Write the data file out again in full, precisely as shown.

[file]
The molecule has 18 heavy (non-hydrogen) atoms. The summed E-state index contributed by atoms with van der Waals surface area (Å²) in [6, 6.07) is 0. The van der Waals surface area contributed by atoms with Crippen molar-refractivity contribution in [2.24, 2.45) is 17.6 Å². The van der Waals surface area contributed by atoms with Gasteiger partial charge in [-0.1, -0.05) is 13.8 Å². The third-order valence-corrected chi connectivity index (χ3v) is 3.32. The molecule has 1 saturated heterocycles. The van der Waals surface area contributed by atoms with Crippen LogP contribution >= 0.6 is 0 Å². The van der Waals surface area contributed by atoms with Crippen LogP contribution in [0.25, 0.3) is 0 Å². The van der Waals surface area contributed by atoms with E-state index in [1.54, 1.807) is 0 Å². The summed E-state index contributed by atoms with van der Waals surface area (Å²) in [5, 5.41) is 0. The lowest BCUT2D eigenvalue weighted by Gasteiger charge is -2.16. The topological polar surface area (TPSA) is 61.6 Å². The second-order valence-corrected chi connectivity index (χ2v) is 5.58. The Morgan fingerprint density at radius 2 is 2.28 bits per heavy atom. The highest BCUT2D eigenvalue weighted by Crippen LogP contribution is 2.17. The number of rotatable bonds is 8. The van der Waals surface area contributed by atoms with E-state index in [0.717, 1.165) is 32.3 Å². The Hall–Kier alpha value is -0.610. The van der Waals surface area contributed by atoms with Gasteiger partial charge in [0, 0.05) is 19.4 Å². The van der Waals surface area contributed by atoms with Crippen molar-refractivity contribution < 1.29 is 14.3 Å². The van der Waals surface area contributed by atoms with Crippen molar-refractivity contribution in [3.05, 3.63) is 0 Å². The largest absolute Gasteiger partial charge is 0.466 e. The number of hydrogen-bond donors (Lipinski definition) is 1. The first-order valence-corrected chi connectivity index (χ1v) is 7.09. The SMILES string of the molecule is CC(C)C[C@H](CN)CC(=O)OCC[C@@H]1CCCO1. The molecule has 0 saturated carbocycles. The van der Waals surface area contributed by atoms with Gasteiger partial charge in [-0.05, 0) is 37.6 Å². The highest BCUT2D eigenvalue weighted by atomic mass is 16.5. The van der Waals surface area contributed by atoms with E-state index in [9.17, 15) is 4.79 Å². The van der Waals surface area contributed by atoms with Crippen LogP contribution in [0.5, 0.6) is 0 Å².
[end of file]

The molecule has 18 heavy (non-hydrogen) atoms. The summed E-state index contributed by atoms with van der Waals surface area (Å²) in [6, 6.07) is 0. The van der Waals surface area contributed by atoms with Crippen molar-refractivity contribution in [2.24, 2.45) is 17.6 Å². The van der Waals surface area contributed by atoms with Gasteiger partial charge in [-0.1, -0.05) is 13.8 Å². The third-order valence-corrected chi connectivity index (χ3v) is 3.32. The molecule has 1 saturated heterocycles. The van der Waals surface area contributed by atoms with Crippen LogP contribution >= 0.6 is 0 Å². The van der Waals surface area contributed by atoms with Crippen LogP contribution in [0.25, 0.3) is 0 Å². The van der Waals surface area contributed by atoms with E-state index in [1.54, 1.807) is 0 Å². The summed E-state index contributed by atoms with van der Waals surface area (Å²) in [5, 5.41) is 0. The lowest BCUT2D eigenvalue weighted by Gasteiger charge is -2.16. The topological polar surface area (TPSA) is 61.6 Å². The second-order valence-corrected chi connectivity index (χ2v) is 5.58. The Morgan fingerprint density at radius 2 is 2.28 bits per heavy atom. The highest BCUT2D eigenvalue weighted by Crippen LogP contribution is 2.17. The number of rotatable bonds is 8. The van der Waals surface area contributed by atoms with E-state index in [0.717, 1.165) is 32.3 Å². The Hall–Kier alpha value is -0.610. The van der Waals surface area contributed by atoms with Gasteiger partial charge in [0, 0.05) is 19.4 Å². The van der Waals surface area contributed by atoms with Crippen molar-refractivity contribution < 1.29 is 14.3 Å². The van der Waals surface area contributed by atoms with Crippen molar-refractivity contribution in [3.05, 3.63) is 0 Å². The largest absolute Gasteiger partial charge is 0.466 e. The number of hydrogen-bond donors (Lipinski definition) is 1. The first-order valence-corrected chi connectivity index (χ1v) is 7.09. The SMILES string of the molecule is CC(C)C[C@H](CN)CC(=O)OCC[C@@H]1CCCO1. The molecule has 0 saturated carbocycles. The van der Waals surface area contributed by atoms with Gasteiger partial charge in [-0.05, 0) is 37.6 Å². The highest BCUT2D eigenvalue weighted by atomic mass is 16.5. The van der Waals surface area contributed by atoms with E-state index in [9.17, 15) is 4.79 Å². The van der Waals surface area contributed by atoms with Crippen LogP contribution in [0.5, 0.6) is 0 Å².